As opposed to the villain Tamatoa’s message, which cannot be misinterpreted by the young. A powerful vim rises up in me. And something like assurance, which villains always have.

In the book I’m reading, everyone’s memories are lost to them, all their joys and sorrows, their deep-seated hatreds and their most tender bonds—gone. Do you know what lingers, though, what can’t be erased and is therefore stronger even than these powerful emotions? Suspicion.

It lodges in memories, even the lost ones, like a splinter. It festers too, I think, in concepts like “tolerance” or “diversity training.” Tainted and hollow.

Call it openness. Call it anti-racist, anti-sexist; call it what it is. Euphemisms—and that is what these words are—allow the sick splinter to fester, unacknowledged or hidden or secretly nurtured.

Bam-slunked it, the child says. I bam-slunked it. Off in the distance, a baby falls into a fire.

Mud is cool and squishy; gravel points and says, hey! Sand and rocks all have their textured communications. We’re dull with shoes on. When we walk barefoot, our brains light up. We give ourselves the moss treatment. It’s so wet here that tree branches believe they are roots in the air, their arms dissolving into fingers, fingers into tentacles.

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A map of my scars reveals the dog bite, the other dog bite, the bird-shaped time I danced a glass into my knee, the smile-shaped time I skateboarded my face into the sidewalk, some chicken pox, a gash from an oar, and hidden under my ring now, the tender blast of stovetop blister squeezed to bursting in the grip of my best friend’s hand. The boys were about to get us, after all.

Someone thinks the word is “barnit” and everyone laughs. Barnit. We say it and say it.

Another bam-slunk.

Another baby gets dropped in the fire.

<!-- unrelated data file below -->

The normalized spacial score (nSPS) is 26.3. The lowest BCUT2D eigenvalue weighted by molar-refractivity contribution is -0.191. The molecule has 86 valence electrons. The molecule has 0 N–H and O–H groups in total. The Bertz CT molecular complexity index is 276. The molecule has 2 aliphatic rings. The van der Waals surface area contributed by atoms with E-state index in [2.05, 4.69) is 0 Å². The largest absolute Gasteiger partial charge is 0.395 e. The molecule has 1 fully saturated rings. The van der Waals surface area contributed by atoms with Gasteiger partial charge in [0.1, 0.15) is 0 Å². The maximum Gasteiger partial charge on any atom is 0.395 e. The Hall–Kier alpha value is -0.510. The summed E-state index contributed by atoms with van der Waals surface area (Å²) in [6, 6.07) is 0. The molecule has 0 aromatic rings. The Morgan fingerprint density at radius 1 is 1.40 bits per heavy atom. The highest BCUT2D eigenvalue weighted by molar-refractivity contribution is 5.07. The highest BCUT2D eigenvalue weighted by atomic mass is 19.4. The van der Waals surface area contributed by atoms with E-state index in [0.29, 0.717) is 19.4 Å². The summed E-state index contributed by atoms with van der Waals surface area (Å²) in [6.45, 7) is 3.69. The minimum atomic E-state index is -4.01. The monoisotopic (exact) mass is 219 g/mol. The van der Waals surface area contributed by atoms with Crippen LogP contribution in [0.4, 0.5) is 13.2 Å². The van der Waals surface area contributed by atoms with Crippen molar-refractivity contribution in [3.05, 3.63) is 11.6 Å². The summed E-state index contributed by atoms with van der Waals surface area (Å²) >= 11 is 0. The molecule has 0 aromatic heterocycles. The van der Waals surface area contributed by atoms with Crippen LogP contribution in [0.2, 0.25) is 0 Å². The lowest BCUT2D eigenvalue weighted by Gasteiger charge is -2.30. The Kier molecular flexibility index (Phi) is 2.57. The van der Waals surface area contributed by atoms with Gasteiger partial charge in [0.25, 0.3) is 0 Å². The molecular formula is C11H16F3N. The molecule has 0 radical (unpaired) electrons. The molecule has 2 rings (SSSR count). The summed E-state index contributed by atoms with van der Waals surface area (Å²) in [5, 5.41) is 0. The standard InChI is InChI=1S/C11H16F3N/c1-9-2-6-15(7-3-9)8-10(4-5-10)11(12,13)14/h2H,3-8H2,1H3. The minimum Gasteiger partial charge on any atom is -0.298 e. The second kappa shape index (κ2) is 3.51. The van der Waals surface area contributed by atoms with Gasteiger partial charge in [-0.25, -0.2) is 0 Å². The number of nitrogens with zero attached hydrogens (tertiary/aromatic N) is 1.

Then someone barnits for real. It had to happen.

Sea anemones hang ponderously, sexually, suspended under an outcropping, mussels dangling from their mouths. Dentata. Barnacles creak and snap, talking to each other. Here I conceive of a beautiful idea for a pendant—a nurse log. That’s what a mother is: you fall over and a cacophony of life erupts from the wreck of you. Get on it, jewelers.

The cigarette-burn where a wart once was, the angry veined lumps of sun damage in the whites of my eyes, the hairless spoonscoop on my head where a beam landed, the continent on each knee gnarled through forty years of the Falling Down Problem. Where the barbed wire pierced my thigh and pinned me to my jeans in the neighbor’s old barn, the tear—third degree they said—where the first emerged, fist out front like a narwhal, or someone fighting for her future.

Notes:

I have a memory of hearing or reading that there’s a place deep inside the Hoh Rainforest in Olympic National Park that is considered “the quietest place on earth.” A quick Google search will show that this is title is much disputed. Hoh Rainforest doesn’t even come up.

We learned the lyrics and sang a lot of the songs from the Disney movie, Moana, while in the car on the way from Spokane, Washington to the Olympic National Park. So catchy! It’s a long drive.